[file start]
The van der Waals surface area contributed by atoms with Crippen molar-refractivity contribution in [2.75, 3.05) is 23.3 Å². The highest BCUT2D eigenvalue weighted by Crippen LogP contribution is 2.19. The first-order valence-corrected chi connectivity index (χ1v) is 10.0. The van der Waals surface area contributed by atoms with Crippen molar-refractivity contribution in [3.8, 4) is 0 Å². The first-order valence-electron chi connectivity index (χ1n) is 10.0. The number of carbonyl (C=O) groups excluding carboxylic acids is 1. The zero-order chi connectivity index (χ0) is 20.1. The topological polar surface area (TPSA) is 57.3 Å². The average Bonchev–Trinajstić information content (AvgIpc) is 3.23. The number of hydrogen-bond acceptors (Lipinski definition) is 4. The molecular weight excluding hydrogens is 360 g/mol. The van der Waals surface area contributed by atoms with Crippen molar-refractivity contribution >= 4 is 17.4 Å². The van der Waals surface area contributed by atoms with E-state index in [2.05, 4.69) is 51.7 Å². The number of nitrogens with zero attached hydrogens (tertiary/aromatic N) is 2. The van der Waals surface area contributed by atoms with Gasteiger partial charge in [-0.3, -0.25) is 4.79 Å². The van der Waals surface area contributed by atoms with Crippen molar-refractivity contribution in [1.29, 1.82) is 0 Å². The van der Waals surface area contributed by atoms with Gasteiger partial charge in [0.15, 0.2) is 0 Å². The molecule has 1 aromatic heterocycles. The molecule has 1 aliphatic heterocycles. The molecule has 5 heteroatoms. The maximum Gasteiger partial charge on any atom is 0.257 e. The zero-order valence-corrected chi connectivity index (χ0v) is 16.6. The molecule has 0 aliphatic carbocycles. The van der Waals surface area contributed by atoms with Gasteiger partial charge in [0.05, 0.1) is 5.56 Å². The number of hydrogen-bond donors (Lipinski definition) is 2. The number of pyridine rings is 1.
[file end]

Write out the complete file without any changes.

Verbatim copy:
The van der Waals surface area contributed by atoms with Crippen molar-refractivity contribution in [2.75, 3.05) is 23.3 Å². The highest BCUT2D eigenvalue weighted by Crippen LogP contribution is 2.19. The first-order valence-corrected chi connectivity index (χ1v) is 10.0. The van der Waals surface area contributed by atoms with Crippen molar-refractivity contribution in [3.8, 4) is 0 Å². The first-order valence-electron chi connectivity index (χ1n) is 10.0. The number of carbonyl (C=O) groups excluding carboxylic acids is 1. The zero-order chi connectivity index (χ0) is 20.1. The topological polar surface area (TPSA) is 57.3 Å². The average Bonchev–Trinajstić information content (AvgIpc) is 3.23. The number of hydrogen-bond acceptors (Lipinski definition) is 4. The molecular weight excluding hydrogens is 360 g/mol. The van der Waals surface area contributed by atoms with Crippen molar-refractivity contribution >= 4 is 17.4 Å². The van der Waals surface area contributed by atoms with E-state index in [2.05, 4.69) is 51.7 Å². The number of nitrogens with zero attached hydrogens (tertiary/aromatic N) is 2. The van der Waals surface area contributed by atoms with Gasteiger partial charge in [-0.3, -0.25) is 4.79 Å². The van der Waals surface area contributed by atoms with Crippen molar-refractivity contribution in [1.29, 1.82) is 0 Å². The van der Waals surface area contributed by atoms with Gasteiger partial charge in [0.15, 0.2) is 0 Å². The molecule has 1 aromatic heterocycles. The molecule has 1 aliphatic heterocycles. The molecule has 5 heteroatoms. The maximum Gasteiger partial charge on any atom is 0.257 e. The zero-order valence-corrected chi connectivity index (χ0v) is 16.6. The molecule has 0 aliphatic carbocycles. The van der Waals surface area contributed by atoms with Gasteiger partial charge in [0.05, 0.1) is 5.56 Å². The number of hydrogen-bond donors (Lipinski definition) is 2. The number of pyridine rings is 1.